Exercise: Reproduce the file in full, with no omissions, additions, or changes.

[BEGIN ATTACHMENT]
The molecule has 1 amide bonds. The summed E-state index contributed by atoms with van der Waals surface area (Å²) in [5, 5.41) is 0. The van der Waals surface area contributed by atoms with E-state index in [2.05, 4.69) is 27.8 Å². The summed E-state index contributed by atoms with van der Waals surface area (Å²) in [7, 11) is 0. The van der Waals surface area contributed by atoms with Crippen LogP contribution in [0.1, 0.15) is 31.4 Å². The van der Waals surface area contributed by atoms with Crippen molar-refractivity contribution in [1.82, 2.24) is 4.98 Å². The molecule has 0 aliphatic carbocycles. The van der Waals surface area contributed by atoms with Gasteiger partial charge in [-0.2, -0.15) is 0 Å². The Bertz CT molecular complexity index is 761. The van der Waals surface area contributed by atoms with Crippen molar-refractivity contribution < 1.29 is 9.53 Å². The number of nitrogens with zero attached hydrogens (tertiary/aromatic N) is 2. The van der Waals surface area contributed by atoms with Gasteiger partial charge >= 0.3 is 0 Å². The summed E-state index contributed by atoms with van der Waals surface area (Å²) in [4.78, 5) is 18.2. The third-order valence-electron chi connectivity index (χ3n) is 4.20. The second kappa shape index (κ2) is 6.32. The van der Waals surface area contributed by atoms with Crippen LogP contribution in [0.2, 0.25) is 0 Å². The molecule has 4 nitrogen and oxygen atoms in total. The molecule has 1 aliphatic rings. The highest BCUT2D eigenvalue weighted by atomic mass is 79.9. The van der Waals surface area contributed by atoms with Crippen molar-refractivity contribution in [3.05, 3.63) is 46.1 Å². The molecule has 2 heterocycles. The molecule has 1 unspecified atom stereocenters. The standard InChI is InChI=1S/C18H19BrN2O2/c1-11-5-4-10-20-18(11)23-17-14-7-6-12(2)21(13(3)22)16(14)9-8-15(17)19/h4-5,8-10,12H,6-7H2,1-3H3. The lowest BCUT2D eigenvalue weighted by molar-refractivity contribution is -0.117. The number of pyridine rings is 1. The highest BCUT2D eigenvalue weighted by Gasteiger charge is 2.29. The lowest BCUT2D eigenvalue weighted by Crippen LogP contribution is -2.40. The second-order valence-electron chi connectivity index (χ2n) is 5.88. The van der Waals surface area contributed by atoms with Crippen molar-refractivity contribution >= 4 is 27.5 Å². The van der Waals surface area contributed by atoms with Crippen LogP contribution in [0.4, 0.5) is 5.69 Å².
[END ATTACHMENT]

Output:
The molecule has 1 amide bonds. The summed E-state index contributed by atoms with van der Waals surface area (Å²) in [5, 5.41) is 0. The van der Waals surface area contributed by atoms with E-state index in [2.05, 4.69) is 27.8 Å². The summed E-state index contributed by atoms with van der Waals surface area (Å²) in [7, 11) is 0. The van der Waals surface area contributed by atoms with Crippen LogP contribution in [0.1, 0.15) is 31.4 Å². The van der Waals surface area contributed by atoms with Crippen molar-refractivity contribution in [1.82, 2.24) is 4.98 Å². The molecule has 0 aliphatic carbocycles. The van der Waals surface area contributed by atoms with Gasteiger partial charge in [-0.2, -0.15) is 0 Å². The Bertz CT molecular complexity index is 761. The van der Waals surface area contributed by atoms with Crippen molar-refractivity contribution < 1.29 is 9.53 Å². The number of nitrogens with zero attached hydrogens (tertiary/aromatic N) is 2. The van der Waals surface area contributed by atoms with Gasteiger partial charge >= 0.3 is 0 Å². The summed E-state index contributed by atoms with van der Waals surface area (Å²) in [4.78, 5) is 18.2. The third-order valence-electron chi connectivity index (χ3n) is 4.20. The second kappa shape index (κ2) is 6.32. The van der Waals surface area contributed by atoms with Crippen LogP contribution in [0.2, 0.25) is 0 Å². The molecule has 4 nitrogen and oxygen atoms in total. The molecule has 1 aliphatic rings. The highest BCUT2D eigenvalue weighted by atomic mass is 79.9. The van der Waals surface area contributed by atoms with Crippen molar-refractivity contribution in [3.05, 3.63) is 46.1 Å². The molecule has 2 heterocycles. The molecule has 1 unspecified atom stereocenters. The standard InChI is InChI=1S/C18H19BrN2O2/c1-11-5-4-10-20-18(11)23-17-14-7-6-12(2)21(13(3)22)16(14)9-8-15(17)19/h4-5,8-10,12H,6-7H2,1-3H3. The lowest BCUT2D eigenvalue weighted by molar-refractivity contribution is -0.117. The number of pyridine rings is 1. The highest BCUT2D eigenvalue weighted by Gasteiger charge is 2.29. The lowest BCUT2D eigenvalue weighted by Crippen LogP contribution is -2.40. The second-order valence-electron chi connectivity index (χ2n) is 5.88. The van der Waals surface area contributed by atoms with Crippen molar-refractivity contribution >= 4 is 27.5 Å². The van der Waals surface area contributed by atoms with Crippen LogP contribution in [0.4, 0.5) is 5.69 Å².